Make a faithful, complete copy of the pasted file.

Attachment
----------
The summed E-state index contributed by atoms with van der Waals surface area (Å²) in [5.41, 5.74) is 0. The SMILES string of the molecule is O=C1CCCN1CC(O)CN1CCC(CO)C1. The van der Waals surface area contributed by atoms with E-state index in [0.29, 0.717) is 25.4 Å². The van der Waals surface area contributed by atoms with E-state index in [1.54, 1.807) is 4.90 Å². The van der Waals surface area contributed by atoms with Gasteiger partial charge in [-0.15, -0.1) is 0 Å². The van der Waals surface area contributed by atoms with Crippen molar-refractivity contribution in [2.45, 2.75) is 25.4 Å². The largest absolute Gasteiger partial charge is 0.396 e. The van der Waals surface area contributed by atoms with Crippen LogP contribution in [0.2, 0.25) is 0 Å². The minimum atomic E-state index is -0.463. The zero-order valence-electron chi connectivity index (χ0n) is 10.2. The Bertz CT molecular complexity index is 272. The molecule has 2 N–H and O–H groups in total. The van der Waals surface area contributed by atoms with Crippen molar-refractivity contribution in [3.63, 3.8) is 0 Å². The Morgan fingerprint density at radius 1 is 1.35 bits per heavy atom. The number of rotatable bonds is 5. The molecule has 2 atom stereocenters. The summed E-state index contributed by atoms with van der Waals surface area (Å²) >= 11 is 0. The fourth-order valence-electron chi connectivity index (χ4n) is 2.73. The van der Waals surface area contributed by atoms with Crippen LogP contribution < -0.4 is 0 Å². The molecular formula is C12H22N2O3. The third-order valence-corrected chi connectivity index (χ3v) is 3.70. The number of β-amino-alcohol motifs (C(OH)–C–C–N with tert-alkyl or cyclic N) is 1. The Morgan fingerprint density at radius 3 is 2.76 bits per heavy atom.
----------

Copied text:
The summed E-state index contributed by atoms with van der Waals surface area (Å²) in [5.41, 5.74) is 0. The SMILES string of the molecule is O=C1CCCN1CC(O)CN1CCC(CO)C1. The van der Waals surface area contributed by atoms with E-state index in [0.29, 0.717) is 25.4 Å². The van der Waals surface area contributed by atoms with E-state index in [1.54, 1.807) is 4.90 Å². The van der Waals surface area contributed by atoms with Gasteiger partial charge in [-0.15, -0.1) is 0 Å². The van der Waals surface area contributed by atoms with Crippen molar-refractivity contribution in [2.45, 2.75) is 25.4 Å². The largest absolute Gasteiger partial charge is 0.396 e. The van der Waals surface area contributed by atoms with Crippen LogP contribution in [0.2, 0.25) is 0 Å². The minimum atomic E-state index is -0.463. The zero-order valence-electron chi connectivity index (χ0n) is 10.2. The Bertz CT molecular complexity index is 272. The molecule has 2 N–H and O–H groups in total. The van der Waals surface area contributed by atoms with Crippen molar-refractivity contribution in [3.63, 3.8) is 0 Å². The Morgan fingerprint density at radius 1 is 1.35 bits per heavy atom. The number of rotatable bonds is 5. The molecule has 2 atom stereocenters. The summed E-state index contributed by atoms with van der Waals surface area (Å²) >= 11 is 0. The fourth-order valence-electron chi connectivity index (χ4n) is 2.73. The van der Waals surface area contributed by atoms with Crippen LogP contribution < -0.4 is 0 Å². The molecular formula is C12H22N2O3. The third-order valence-corrected chi connectivity index (χ3v) is 3.70. The number of β-amino-alcohol motifs (C(OH)–C–C–N with tert-alkyl or cyclic N) is 1. The Morgan fingerprint density at radius 3 is 2.76 bits per heavy atom.